But a paper must have an editor. "Who can and will do the needed job?" was a question raised. The "monied" brethren would supply the needed funds. And Errett, the popular and ambitious brother saw the open door. So he became editor of the Christian Standard, putting him in the ideal position to lead the digressive element.

With a few words about the importance of Errett's editorial position, we will close this article. In a later article or so we will say more about his work in the editorial chair of the Christian Standard. Papers, like men, can be instrumental of good or evil. A man can be the servant of God or the servant of the Devil. By multiplying one's words by thousands through the printed page, one can be either of tremendous service to truth or of terrible detriment to the cause of truth. He who sits in the editorial seat of any religious journal read by many had better be doubly careful. He had better have no ambition but the presentation of truthful messages. However, if one's aims are self-aggrandizement, I know of no place to receive more honor and exaltation than as an editor. There are always some little people who think they exalt themselves just by getting a few lines on the pages of one of these great journals. Knowing the tendency of some editors to print everything highly complimentary of themselves, these men know just how to write to get their article printed. Brag on the editor! Tell what a great man he is, and what a tremendous service he is performing! Brother, you can get all of that you want to write printed in a certain journal whose initials are GA. I have been forced to turn away in disgust as I have read article after article after article bragging, bragging, bragging on B. C. Goodpasture upon completion of his 20th year as editor of the Gospel Advocate. These articles would have been sufficiently disgusting in themselves, but were made a hundred times more so when I consider the fact that every last one of them was either personally selected by the man whom they have intended to extol, or at least was permitted to be injected into the paper by the editor. One would have thought that if the tiniest bit of modesty had been in the man, these glowing commendations would have given place to something containing spiritual teaching. But on and on and on they came, seemingly in an unending stream. Each writer apparently felt compelled to try to outdo all the preceding ones. But enough of this. Papers can be used by their editor for self-aggrandizement, if they be so disposed.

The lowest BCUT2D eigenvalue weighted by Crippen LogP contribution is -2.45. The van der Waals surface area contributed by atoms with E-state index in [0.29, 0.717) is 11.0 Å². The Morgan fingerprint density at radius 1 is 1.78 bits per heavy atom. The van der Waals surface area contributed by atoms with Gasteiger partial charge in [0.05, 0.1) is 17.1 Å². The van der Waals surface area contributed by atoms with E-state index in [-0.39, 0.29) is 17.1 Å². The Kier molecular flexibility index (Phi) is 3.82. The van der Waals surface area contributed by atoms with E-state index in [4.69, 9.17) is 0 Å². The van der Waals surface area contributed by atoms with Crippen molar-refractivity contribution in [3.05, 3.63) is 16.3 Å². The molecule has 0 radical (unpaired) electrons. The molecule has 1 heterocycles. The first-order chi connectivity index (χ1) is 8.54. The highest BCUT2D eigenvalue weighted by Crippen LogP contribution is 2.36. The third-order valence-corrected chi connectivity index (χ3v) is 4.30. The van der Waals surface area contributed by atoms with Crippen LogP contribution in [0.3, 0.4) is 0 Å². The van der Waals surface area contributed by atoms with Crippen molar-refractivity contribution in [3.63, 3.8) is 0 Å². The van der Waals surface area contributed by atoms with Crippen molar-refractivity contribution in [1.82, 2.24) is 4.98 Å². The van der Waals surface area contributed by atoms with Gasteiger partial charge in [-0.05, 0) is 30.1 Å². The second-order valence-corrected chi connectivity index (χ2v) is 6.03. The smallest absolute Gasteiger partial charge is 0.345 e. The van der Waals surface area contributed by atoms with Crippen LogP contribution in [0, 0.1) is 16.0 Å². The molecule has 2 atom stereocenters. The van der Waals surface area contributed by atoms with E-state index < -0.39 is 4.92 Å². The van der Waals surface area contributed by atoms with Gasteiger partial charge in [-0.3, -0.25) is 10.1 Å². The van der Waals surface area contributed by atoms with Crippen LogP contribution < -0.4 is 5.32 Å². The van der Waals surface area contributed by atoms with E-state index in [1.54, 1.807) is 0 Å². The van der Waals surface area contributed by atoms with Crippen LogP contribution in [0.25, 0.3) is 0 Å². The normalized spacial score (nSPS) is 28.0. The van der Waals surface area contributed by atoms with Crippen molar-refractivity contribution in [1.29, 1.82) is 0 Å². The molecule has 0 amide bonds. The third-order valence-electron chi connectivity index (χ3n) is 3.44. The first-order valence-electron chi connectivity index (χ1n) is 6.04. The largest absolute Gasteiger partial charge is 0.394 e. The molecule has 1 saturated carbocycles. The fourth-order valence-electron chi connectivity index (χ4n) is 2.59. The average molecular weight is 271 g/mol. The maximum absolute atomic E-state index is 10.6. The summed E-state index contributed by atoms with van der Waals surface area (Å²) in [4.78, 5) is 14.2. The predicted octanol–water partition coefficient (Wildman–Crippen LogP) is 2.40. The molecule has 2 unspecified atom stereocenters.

The potential of a paper and the importance of an editor was emphasized to me several years ago while in a conversation with Dr. Walter Sikes, Head of the Philosophy Department at the school of Religion, Butler University, Indianapolis, Indiana. Dr. Sikes is a former Abilene Christian College Professor (if I am not mistaken) who chanced to walk in the steps of the man about whom we are writing, Isaac Errett. These steps led him farther and farther away from what I believe to be the truth of God, till today Dr. Sikes is affiliated with the most liberal wing of the Disciples of Christ, the institutional outgrowth of Errett's liberalistic trends.

While I was in his office one day, Dr. Sikes stated to me that he was in favor of the Disciples of Christ developing some form of central government, perhaps similar to the Methodist Conference. When I questioned the scripturalness of such, he replied something like this: "There is a certain amount of power in any religious body that somebody is going to control. Would it not be better if these powers were controlled by men appointed to these responsible positions by delegates of the churches, rather than by men who simply, by one maneuver or another, are able to get into these positions of responsibility? For example, would it not be better if the Gospel Advocate, indeed a powerful paper, were in the hands of a brotherhood appointed man, rather than in the hands of B. C. Goodpasture, merely one who had the money to buy his way in, and to pull enough financial strings to get into this responsible position?" I must admit, pragmatically this argument had some credence. However, scripturally speaking, it did not. But this emphasized to me the responsibility of one serving as editor of a religious journal.

With his appointment as editor of the newly founded Christian Standard, Isaac Errett found himself in this situation — with power to abuse or properly to use. We will later see what disposition he made of this power.